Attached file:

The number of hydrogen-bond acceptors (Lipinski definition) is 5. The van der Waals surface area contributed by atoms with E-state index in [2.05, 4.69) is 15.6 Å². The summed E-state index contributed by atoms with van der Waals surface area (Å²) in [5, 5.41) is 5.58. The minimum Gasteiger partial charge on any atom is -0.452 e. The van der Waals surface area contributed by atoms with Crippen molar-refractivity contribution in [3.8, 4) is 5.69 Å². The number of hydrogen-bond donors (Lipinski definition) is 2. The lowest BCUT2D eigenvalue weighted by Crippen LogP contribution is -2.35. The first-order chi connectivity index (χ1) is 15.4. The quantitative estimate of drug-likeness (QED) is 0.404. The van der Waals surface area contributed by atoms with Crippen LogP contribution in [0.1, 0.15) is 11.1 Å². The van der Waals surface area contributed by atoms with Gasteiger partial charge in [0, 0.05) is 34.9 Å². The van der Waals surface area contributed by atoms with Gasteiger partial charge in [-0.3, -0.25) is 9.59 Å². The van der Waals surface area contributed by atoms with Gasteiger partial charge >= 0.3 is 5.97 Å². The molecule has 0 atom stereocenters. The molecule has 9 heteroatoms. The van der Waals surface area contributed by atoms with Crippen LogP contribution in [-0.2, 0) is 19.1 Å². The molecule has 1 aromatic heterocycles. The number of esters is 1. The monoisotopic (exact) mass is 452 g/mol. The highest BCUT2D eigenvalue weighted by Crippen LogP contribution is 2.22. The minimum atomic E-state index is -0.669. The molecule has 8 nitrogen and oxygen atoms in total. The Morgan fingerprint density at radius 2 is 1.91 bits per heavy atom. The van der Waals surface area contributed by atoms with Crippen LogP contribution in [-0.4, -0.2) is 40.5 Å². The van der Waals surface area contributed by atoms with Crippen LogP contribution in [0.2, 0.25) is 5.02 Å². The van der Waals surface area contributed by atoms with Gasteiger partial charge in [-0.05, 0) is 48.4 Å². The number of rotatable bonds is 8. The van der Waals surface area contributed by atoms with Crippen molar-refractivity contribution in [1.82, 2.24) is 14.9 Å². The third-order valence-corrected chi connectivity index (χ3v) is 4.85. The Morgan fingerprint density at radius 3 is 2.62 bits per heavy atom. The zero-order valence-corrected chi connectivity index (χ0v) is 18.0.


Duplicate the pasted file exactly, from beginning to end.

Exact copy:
The number of hydrogen-bond acceptors (Lipinski definition) is 5. The van der Waals surface area contributed by atoms with E-state index in [2.05, 4.69) is 15.6 Å². The summed E-state index contributed by atoms with van der Waals surface area (Å²) in [5, 5.41) is 5.58. The minimum Gasteiger partial charge on any atom is -0.452 e. The van der Waals surface area contributed by atoms with Crippen molar-refractivity contribution in [3.8, 4) is 5.69 Å². The number of hydrogen-bond donors (Lipinski definition) is 2. The lowest BCUT2D eigenvalue weighted by Crippen LogP contribution is -2.35. The first-order chi connectivity index (χ1) is 15.4. The quantitative estimate of drug-likeness (QED) is 0.404. The van der Waals surface area contributed by atoms with Crippen LogP contribution in [0.1, 0.15) is 11.1 Å². The van der Waals surface area contributed by atoms with Gasteiger partial charge in [0, 0.05) is 34.9 Å². The van der Waals surface area contributed by atoms with Gasteiger partial charge in [-0.3, -0.25) is 9.59 Å². The van der Waals surface area contributed by atoms with Gasteiger partial charge >= 0.3 is 5.97 Å². The molecule has 0 atom stereocenters. The molecule has 9 heteroatoms. The van der Waals surface area contributed by atoms with Crippen LogP contribution in [-0.2, 0) is 19.1 Å². The molecule has 1 aromatic heterocycles. The number of esters is 1. The monoisotopic (exact) mass is 452 g/mol. The highest BCUT2D eigenvalue weighted by Crippen LogP contribution is 2.22. The minimum atomic E-state index is -0.669. The molecule has 8 nitrogen and oxygen atoms in total. The Morgan fingerprint density at radius 2 is 1.91 bits per heavy atom. The van der Waals surface area contributed by atoms with Crippen LogP contribution in [-0.4, -0.2) is 40.5 Å². The van der Waals surface area contributed by atoms with Crippen LogP contribution in [0.2, 0.25) is 5.02 Å². The van der Waals surface area contributed by atoms with Gasteiger partial charge in [-0.05, 0) is 48.4 Å². The number of rotatable bonds is 8. The van der Waals surface area contributed by atoms with Crippen molar-refractivity contribution in [1.82, 2.24) is 14.9 Å². The third-order valence-corrected chi connectivity index (χ3v) is 4.85. The Morgan fingerprint density at radius 3 is 2.62 bits per heavy atom. The zero-order valence-corrected chi connectivity index (χ0v) is 18.0.